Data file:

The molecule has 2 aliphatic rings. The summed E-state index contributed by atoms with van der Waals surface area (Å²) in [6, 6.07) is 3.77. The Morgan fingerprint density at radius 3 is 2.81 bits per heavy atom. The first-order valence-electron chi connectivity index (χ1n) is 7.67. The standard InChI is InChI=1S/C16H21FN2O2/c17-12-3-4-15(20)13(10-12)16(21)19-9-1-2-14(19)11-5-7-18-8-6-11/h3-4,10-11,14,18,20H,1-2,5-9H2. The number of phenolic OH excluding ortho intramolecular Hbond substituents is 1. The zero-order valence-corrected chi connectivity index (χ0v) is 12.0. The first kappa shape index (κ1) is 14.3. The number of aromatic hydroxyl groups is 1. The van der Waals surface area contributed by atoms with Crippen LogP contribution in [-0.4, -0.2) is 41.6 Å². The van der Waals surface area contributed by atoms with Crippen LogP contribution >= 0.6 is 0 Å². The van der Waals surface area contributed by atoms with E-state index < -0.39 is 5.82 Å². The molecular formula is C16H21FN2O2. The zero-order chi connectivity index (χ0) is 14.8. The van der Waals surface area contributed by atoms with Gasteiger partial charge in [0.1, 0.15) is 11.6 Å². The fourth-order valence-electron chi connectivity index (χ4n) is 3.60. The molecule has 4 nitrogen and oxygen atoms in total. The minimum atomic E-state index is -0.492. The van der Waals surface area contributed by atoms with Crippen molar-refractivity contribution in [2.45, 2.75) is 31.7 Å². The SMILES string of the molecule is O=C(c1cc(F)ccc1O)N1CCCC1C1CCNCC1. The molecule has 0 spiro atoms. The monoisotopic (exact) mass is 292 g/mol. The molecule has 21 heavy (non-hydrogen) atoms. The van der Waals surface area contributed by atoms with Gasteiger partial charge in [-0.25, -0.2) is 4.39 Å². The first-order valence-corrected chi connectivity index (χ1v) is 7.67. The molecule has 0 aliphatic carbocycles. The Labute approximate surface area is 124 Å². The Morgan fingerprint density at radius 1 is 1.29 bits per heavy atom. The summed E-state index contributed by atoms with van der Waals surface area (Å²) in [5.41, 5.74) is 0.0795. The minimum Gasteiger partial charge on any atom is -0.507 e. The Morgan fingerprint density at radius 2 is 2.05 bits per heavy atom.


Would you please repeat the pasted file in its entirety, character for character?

The molecule has 2 aliphatic rings. The summed E-state index contributed by atoms with van der Waals surface area (Å²) in [6, 6.07) is 3.77. The Morgan fingerprint density at radius 3 is 2.81 bits per heavy atom. The first-order valence-electron chi connectivity index (χ1n) is 7.67. The standard InChI is InChI=1S/C16H21FN2O2/c17-12-3-4-15(20)13(10-12)16(21)19-9-1-2-14(19)11-5-7-18-8-6-11/h3-4,10-11,14,18,20H,1-2,5-9H2. The number of phenolic OH excluding ortho intramolecular Hbond substituents is 1. The zero-order valence-corrected chi connectivity index (χ0v) is 12.0. The first kappa shape index (κ1) is 14.3. The number of aromatic hydroxyl groups is 1. The van der Waals surface area contributed by atoms with Crippen LogP contribution in [-0.4, -0.2) is 41.6 Å². The van der Waals surface area contributed by atoms with Crippen LogP contribution >= 0.6 is 0 Å². The van der Waals surface area contributed by atoms with E-state index < -0.39 is 5.82 Å². The molecular formula is C16H21FN2O2. The zero-order chi connectivity index (χ0) is 14.8. The van der Waals surface area contributed by atoms with Gasteiger partial charge in [0.1, 0.15) is 11.6 Å². The fourth-order valence-electron chi connectivity index (χ4n) is 3.60. The molecule has 4 nitrogen and oxygen atoms in total. The minimum atomic E-state index is -0.492. The van der Waals surface area contributed by atoms with Crippen molar-refractivity contribution in [2.45, 2.75) is 31.7 Å². The SMILES string of the molecule is O=C(c1cc(F)ccc1O)N1CCCC1C1CCNCC1. The molecule has 0 spiro atoms. The monoisotopic (exact) mass is 292 g/mol. The molecule has 21 heavy (non-hydrogen) atoms. The van der Waals surface area contributed by atoms with Gasteiger partial charge in [-0.25, -0.2) is 4.39 Å². The first-order valence-corrected chi connectivity index (χ1v) is 7.67. The molecule has 0 aliphatic carbocycles. The Labute approximate surface area is 124 Å². The Morgan fingerprint density at radius 1 is 1.29 bits per heavy atom. The summed E-state index contributed by atoms with van der Waals surface area (Å²) in [5.41, 5.74) is 0.0795. The minimum Gasteiger partial charge on any atom is -0.507 e. The Morgan fingerprint density at radius 2 is 2.05 bits per heavy atom.